So, you wrote a story. Or a novelette/novella. Or a book.
It took you days, weeks, months, even years. If you’re not a full-time writer, you did this before and/or after work. On your days off. In between taking care of your kids or pets or other loved ones. You snuck in getting some words out while waiting in lines or on your commute (hopefully, on public transport if you were also writing).
You sacrificed time, energy, and other hobbies and interests to bring life to something that meant the world to you.
Congratulations! You should be very proud of yourself!
You’re not even close to done.
As any writer will tell you–though I might be the first–writing is often the easiest part.
The next step (unless you already have an agent) is figuring out how you’re going to publish. Are you going to tighten up your manuscript, edit and proofread, then query agents in pursuit of traditional publishing?
Will you cut out the agent process and query small presses and indie publishers?
Maybe you’ll self-publish?
All of these paths to publishing are valid. Publishing your Word Baby™ is an incredibly personal decision. This first step towards figuring out your path can be difficult. Weighing the pros and cons and how you will feel about your decision down the road can drive a person mad.
Regardless, you have to make a decision. Otherwise, Word Baby™ is never cradled lovingly by another human being. All the time you spent writing it was wasted–unless you’re the type of writer who likes reading their own work over and over. Which is fine.
Whichever path to publishing you choose, there are numerous steps to complete once you’ve made your decision.
Querying, agents, blurb writing, cover design, ISBN assignment (possibly), copyrighting (possibly), developmental editing, line editing, copy editing, proofing, formatting, marketing…begging readers to please, please, please, adopt your Word Baby™.
I’ve seen plenty of writers–who have managed to write a full novel–give up before they are published. Not because they really wanted to get an agent and publish traditionally and it didn’t work out, but because they got burned out.
The process is tedious no matter which option you choose.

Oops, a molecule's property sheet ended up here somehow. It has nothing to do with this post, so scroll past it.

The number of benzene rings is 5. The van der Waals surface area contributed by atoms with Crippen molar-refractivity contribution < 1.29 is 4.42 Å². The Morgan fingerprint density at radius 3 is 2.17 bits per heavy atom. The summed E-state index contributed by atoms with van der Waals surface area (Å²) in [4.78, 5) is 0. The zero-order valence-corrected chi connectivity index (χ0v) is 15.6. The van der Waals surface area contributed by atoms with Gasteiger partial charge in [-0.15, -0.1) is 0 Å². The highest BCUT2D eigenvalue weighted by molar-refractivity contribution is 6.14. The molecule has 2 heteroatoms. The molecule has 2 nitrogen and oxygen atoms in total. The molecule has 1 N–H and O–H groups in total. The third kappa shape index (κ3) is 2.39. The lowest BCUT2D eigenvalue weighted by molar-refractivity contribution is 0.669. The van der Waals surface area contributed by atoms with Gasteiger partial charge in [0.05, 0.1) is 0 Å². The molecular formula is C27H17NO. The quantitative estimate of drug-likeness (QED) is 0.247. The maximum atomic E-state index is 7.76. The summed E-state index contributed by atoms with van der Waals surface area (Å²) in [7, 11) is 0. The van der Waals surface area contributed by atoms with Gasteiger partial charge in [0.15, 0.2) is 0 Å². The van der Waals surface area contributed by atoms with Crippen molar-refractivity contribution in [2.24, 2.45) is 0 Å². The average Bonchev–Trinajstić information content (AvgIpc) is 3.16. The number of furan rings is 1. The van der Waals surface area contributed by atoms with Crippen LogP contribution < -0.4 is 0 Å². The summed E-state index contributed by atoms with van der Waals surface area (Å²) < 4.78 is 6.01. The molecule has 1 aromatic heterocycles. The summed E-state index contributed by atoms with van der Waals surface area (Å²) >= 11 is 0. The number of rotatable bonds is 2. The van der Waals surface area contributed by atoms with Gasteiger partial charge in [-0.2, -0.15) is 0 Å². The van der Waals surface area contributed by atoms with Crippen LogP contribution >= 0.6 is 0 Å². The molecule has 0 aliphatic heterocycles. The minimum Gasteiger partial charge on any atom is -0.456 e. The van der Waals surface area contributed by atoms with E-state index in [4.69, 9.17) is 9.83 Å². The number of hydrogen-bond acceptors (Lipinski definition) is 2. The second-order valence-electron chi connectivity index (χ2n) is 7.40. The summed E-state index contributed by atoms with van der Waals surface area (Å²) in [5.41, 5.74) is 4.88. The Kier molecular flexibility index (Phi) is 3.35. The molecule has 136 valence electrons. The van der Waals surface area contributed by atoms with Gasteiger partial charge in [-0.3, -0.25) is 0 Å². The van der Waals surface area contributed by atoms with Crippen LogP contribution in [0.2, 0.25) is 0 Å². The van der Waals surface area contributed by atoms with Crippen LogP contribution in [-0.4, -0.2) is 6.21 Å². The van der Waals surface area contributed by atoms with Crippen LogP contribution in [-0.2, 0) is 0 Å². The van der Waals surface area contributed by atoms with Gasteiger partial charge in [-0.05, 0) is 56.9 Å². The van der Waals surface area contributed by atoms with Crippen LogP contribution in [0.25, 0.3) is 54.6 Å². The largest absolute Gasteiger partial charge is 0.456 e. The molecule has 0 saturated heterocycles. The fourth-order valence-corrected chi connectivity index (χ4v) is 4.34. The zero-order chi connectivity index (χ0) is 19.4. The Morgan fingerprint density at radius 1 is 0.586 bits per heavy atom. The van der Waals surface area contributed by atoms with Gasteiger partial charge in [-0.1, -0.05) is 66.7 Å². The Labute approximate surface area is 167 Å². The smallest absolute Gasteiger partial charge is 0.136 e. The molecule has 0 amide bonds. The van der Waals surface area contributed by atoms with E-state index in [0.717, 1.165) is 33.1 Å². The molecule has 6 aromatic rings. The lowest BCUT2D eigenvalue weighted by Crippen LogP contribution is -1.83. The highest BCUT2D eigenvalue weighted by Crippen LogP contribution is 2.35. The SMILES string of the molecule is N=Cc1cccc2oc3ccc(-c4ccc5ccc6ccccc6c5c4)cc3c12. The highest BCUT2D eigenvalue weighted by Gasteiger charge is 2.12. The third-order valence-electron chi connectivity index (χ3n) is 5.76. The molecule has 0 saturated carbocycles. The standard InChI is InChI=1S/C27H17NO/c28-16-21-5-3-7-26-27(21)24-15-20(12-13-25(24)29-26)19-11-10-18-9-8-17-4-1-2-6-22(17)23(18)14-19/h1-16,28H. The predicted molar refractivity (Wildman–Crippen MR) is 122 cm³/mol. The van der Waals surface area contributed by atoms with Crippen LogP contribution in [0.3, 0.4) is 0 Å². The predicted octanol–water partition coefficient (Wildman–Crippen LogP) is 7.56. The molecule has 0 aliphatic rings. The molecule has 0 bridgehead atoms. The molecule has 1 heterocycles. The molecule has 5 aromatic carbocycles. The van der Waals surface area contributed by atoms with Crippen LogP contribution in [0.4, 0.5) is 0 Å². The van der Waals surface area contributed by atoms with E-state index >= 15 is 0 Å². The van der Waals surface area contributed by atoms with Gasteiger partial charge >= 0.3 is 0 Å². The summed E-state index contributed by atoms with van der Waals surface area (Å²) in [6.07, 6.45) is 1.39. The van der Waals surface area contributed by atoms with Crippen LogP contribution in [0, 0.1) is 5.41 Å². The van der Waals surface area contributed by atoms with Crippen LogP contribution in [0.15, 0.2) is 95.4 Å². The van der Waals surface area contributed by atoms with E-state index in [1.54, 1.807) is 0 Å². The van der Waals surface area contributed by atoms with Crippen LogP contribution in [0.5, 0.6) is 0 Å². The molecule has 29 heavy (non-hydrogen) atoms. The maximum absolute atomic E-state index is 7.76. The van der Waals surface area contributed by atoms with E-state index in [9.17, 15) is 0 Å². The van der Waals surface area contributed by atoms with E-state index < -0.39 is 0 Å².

Even after the display of stamina, the Herculean effort, shown in writing 50,000+ words, publishing can make a writer crumble.
It’s not just that there are so many steps and the process drags on for what seems like forever.
A writer has to face a lot of critique during the process.
Agents, editors, beta-readers, advanced readers, random family members, friends…writers get feedback from everyone. If the feedback is not glowing, it can be a strike to the ego. Even if the feedback is good, it’s often not consistent from one person to the next.
A writer has to somehow figure out whose advice to take and how to implement it into their fixes and corrections.
Writers find that if they traditionally publish–especially as a first-time author–they often have very little control once they sign a contract.
Self-published writers will find that their options may be limited based on their experience and skills, their budget, and what publishing avenues offer to them.
Even if a writer can keep a stiff upper lip and take critique like a pro, and they are able to figure out how to use that critique, as well as have the skills and experience needed to get through the publishing process…there’s the waiting.
Just signed a contract with an agent? Awesome! Now it’s time to develop the story, edit, proof, and figure out how to market it to sell to a publisher.
Which could take…forever. It may never sell.
You may get dropped by your agent.
Then you start all over.
Just signed with an indie publisher or small press? It’s time to brainstorm with a developmental editor. Then do the developmental edits. Which can take months or longer. Then there are 3 to 100 other editing levels to go through. Then proofing. Cover design. Interior formatting. Marketing strategies. Beta-readers. On and on and on.
In the end, when your Word Baby™ finally sees the light of day, you will have read your own book no less than a dozen times from front to back (if you’re lucky), and you might be sick of it. You may never want to see that book again.
If you manage to get to the end.
I’ve known many writers who got tired of the process and gave up on writing for anything other than pleasure. Which, writing for pleasure is fine, but I hate to see anyone give up on a dream.
I know a writer who didn’t get their book published until nearly 20 years after they wrote it.
I know a writer who spent a year writing a novel, found an agent after 6 months, had their manuscript sold to a publisher after another 6 months…and two years later, the publisher pulled out. The writer got to keep their advance since it was the publisher’s decision based on things the writer had no control over, but the process hit a roadblock.
They had to start over after 4 years.
In September of this year, I am going to finally publish a book I’ve been working on for 8 years.
Am I sick of that book yet? Somehow, I am not. But I’m tired of the process.
However, the point of me writing all of this is to not only warn writers and future authors that The Process can be a massive pain in the ass. It’s also to let them know that The Process can be trusted. It should be trusted.
The Process is in place to make sure that your Word Baby™ is the best Word Baby™ it can be.
Don’t let The Process defeat you.
If you can spend years of your life writing your book, surely you can devote as much patience to making sure it’s the best it can be.
PS If you were not aware yet, my next novel, an LGBTQ+ Magical Realism story, POSSIBLY TEXAS, is now available for pre-order. Click on the graphic below to reserve your ebook copy!
Tremendous Love & Thanks,